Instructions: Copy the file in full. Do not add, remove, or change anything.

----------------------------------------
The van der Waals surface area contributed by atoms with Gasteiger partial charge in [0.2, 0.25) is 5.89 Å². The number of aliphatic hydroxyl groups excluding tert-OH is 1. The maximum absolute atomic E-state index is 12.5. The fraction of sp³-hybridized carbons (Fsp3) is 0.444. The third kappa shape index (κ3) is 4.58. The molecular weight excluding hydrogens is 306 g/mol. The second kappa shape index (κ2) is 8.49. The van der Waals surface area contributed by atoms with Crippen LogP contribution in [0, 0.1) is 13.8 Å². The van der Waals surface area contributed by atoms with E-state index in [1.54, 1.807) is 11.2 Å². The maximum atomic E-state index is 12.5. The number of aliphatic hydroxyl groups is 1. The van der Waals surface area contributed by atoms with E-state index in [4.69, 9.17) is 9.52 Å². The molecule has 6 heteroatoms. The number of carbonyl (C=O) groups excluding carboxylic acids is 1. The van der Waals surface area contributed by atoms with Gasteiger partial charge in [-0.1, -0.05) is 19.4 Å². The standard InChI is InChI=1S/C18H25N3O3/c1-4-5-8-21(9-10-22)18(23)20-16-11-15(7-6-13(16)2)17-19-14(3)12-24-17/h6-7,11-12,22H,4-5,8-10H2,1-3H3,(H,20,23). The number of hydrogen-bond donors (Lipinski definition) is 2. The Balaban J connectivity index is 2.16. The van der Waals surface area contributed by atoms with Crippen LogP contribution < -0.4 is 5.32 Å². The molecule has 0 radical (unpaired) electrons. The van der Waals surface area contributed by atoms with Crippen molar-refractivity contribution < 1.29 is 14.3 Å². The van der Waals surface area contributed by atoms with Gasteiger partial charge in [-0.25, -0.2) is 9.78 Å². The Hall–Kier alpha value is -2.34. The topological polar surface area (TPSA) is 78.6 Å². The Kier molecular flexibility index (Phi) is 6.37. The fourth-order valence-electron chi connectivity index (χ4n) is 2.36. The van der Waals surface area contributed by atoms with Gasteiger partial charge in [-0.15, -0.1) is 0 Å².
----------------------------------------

The van der Waals surface area contributed by atoms with Gasteiger partial charge in [0.2, 0.25) is 5.89 Å². The number of aliphatic hydroxyl groups excluding tert-OH is 1. The maximum absolute atomic E-state index is 12.5. The fraction of sp³-hybridized carbons (Fsp3) is 0.444. The third kappa shape index (κ3) is 4.58. The molecular weight excluding hydrogens is 306 g/mol. The second kappa shape index (κ2) is 8.49. The van der Waals surface area contributed by atoms with Crippen LogP contribution in [0, 0.1) is 13.8 Å². The van der Waals surface area contributed by atoms with E-state index in [1.54, 1.807) is 11.2 Å². The maximum atomic E-state index is 12.5. The number of aliphatic hydroxyl groups is 1. The van der Waals surface area contributed by atoms with E-state index in [4.69, 9.17) is 9.52 Å². The molecule has 6 heteroatoms. The number of carbonyl (C=O) groups excluding carboxylic acids is 1. The van der Waals surface area contributed by atoms with Gasteiger partial charge in [-0.1, -0.05) is 19.4 Å². The standard InChI is InChI=1S/C18H25N3O3/c1-4-5-8-21(9-10-22)18(23)20-16-11-15(7-6-13(16)2)17-19-14(3)12-24-17/h6-7,11-12,22H,4-5,8-10H2,1-3H3,(H,20,23). The number of hydrogen-bond donors (Lipinski definition) is 2. The Balaban J connectivity index is 2.16. The van der Waals surface area contributed by atoms with Crippen LogP contribution < -0.4 is 5.32 Å². The molecule has 0 radical (unpaired) electrons. The van der Waals surface area contributed by atoms with Crippen molar-refractivity contribution < 1.29 is 14.3 Å². The van der Waals surface area contributed by atoms with Gasteiger partial charge in [-0.25, -0.2) is 9.78 Å². The Hall–Kier alpha value is -2.34. The topological polar surface area (TPSA) is 78.6 Å². The Kier molecular flexibility index (Phi) is 6.37. The fourth-order valence-electron chi connectivity index (χ4n) is 2.36. The van der Waals surface area contributed by atoms with Gasteiger partial charge in [-0.15, -0.1) is 0 Å².